Maine Baseball HOF
Schoppee, David (1996)
“To the gods, to the fates, to the rulers of men and their destinies!” goes a line in the bridge part of the world-famous University of Maine “Stein Song.”
Well, the diamond gods or fates weren’t very kind to Portland’s Dave Schoppee, but they can’t take away from the sturdy catcher-turned pitcher, a ten-year professional baseball career - frustrating though it eventually became, that any Pine Tree Stater would be justly proud of.
Ultimately, Dave became just one step away from the majors before yielding to the joint handicap of tendinitis and a bullpen surplus for the parent Boston Red Sox.
He did make the Sox’ 40-man camp roster three straight years but the call-up never came despite the fact that he had twice led the Eastern League (AA) and the International loop (AAA) once in a three year Span.
Schoppee, 6-3 and usually around 205 pounds in his pro journey, was an all-star at various stages from Little League on.
As a Deering High sophomore, he caught for Deering High’s repeat state Class A champions in 1973 under legendary coach Fearless Freddy Harlow (HoF ‘74).
in “74, Dave was named the catcher on the All-Telegram League team. In ‘75, Harlow converted Schoppee to pitcher and all he did was fashion a 5-0 regular season record with a sharp assortment and excellent control, adding a key three-hit, 21 strikeout shutout victory in the playoffs with South Portland for repeat All-Telly honors en route to the league Championship.
Schoppee soon signed with the Sox in the 16th round of the draft to start his mixed experience in the minors.
For one reason or another, Dave lingered for five seasons at the Class A level (New York-Penn, Florida State, Carolina).
In time, he realized he couldn’t blow the ball by batters the way he did in high school, so he developed an effective sinker and helpful forkball and in the process was switched from starter to reliever.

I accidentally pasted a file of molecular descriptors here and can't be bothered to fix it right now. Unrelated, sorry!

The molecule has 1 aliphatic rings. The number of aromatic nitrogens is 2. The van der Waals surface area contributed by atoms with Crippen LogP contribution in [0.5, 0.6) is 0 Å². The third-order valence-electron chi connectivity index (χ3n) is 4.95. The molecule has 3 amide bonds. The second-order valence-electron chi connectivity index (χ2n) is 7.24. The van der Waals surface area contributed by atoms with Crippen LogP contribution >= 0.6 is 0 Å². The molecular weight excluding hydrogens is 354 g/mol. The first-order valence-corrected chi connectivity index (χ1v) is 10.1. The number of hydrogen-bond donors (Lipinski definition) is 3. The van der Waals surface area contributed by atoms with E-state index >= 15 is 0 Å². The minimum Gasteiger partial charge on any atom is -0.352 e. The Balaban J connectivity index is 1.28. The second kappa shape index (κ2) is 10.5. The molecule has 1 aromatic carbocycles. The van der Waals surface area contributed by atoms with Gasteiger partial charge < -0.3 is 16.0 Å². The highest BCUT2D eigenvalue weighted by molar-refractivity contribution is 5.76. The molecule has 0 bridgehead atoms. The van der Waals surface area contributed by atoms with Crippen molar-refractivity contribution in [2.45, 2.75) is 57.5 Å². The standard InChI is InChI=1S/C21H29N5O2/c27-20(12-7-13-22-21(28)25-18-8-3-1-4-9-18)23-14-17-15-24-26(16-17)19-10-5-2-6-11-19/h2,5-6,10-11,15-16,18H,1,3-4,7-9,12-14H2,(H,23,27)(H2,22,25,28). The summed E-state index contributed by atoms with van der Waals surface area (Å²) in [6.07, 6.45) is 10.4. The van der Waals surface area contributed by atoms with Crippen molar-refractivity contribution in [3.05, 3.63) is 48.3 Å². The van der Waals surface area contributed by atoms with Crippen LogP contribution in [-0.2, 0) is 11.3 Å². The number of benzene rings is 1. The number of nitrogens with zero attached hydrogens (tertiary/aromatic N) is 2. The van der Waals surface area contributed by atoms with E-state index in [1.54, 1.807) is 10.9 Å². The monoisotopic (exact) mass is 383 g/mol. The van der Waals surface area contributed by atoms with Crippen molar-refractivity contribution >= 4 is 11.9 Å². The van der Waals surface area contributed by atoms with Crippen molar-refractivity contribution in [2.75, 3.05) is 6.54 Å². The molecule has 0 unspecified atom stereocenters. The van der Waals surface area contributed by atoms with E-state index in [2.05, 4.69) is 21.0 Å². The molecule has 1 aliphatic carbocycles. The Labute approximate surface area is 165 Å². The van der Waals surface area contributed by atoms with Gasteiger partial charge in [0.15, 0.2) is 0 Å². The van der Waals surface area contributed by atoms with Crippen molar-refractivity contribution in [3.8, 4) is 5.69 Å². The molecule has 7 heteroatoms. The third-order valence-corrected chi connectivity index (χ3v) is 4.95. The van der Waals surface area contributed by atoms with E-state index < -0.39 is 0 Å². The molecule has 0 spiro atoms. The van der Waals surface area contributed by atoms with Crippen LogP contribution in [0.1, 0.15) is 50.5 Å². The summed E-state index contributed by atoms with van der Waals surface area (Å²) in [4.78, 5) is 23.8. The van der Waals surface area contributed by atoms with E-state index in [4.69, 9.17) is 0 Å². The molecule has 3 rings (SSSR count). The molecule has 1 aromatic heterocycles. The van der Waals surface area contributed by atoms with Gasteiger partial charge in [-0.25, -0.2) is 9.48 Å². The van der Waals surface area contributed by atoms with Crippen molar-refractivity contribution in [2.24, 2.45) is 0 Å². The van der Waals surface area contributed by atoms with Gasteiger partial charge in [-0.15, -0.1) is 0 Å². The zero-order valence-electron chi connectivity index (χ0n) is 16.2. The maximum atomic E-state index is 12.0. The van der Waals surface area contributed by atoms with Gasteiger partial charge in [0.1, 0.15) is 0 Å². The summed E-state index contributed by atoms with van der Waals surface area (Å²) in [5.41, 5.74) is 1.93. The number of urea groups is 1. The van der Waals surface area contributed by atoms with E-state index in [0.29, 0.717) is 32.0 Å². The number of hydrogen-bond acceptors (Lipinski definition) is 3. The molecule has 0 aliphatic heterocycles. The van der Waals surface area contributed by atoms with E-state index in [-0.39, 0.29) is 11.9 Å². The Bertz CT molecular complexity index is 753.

At last, it appeared Schoppee had found his proper niche. Promoted to the Sox’ Double-A club at Bristol, Conn., in the Eastern League, he compiled two glittering campaigns back-to-back, 1980, ‘81, league Fireman of the Year and team MVP each season.
Dave went 8-3 with 19 saves and a 2.64 ERA in ‘80: 8-2 with 22 Saves and 1./6 for the league champions with a victory and two saves in the 81 playoffs.
Came ‘82 and the at-long-last promotion to the Sox’ Triple-A club at Pawtucket that brought an ironic mixture: Schoppee led the league in Saves with 15, but he dipped to 4-6 and a 3.26 ERA, and his always favorable walks and hits per inning ratio increased.
Tendinitis, stemming from overwork in winter ball in Puerto Ricotook its toll.
He was 3-2 with a 6.58 ERA in ‘83.
And while he still made the Sox 40-man roster for ‘84 camp, the call up never came and he was released instead.
Schoppee nonetheless looked at his experience as “10 good seasons In professional baseball.
I was invited to three major league training camps, and gave it my best shot and that’s all anybody can do. plus I have plenty of good memories and I’ve made lots of friends.”
David Lawrence Schoppee
Born: April 24, 1957 in Bangor, Maine, USA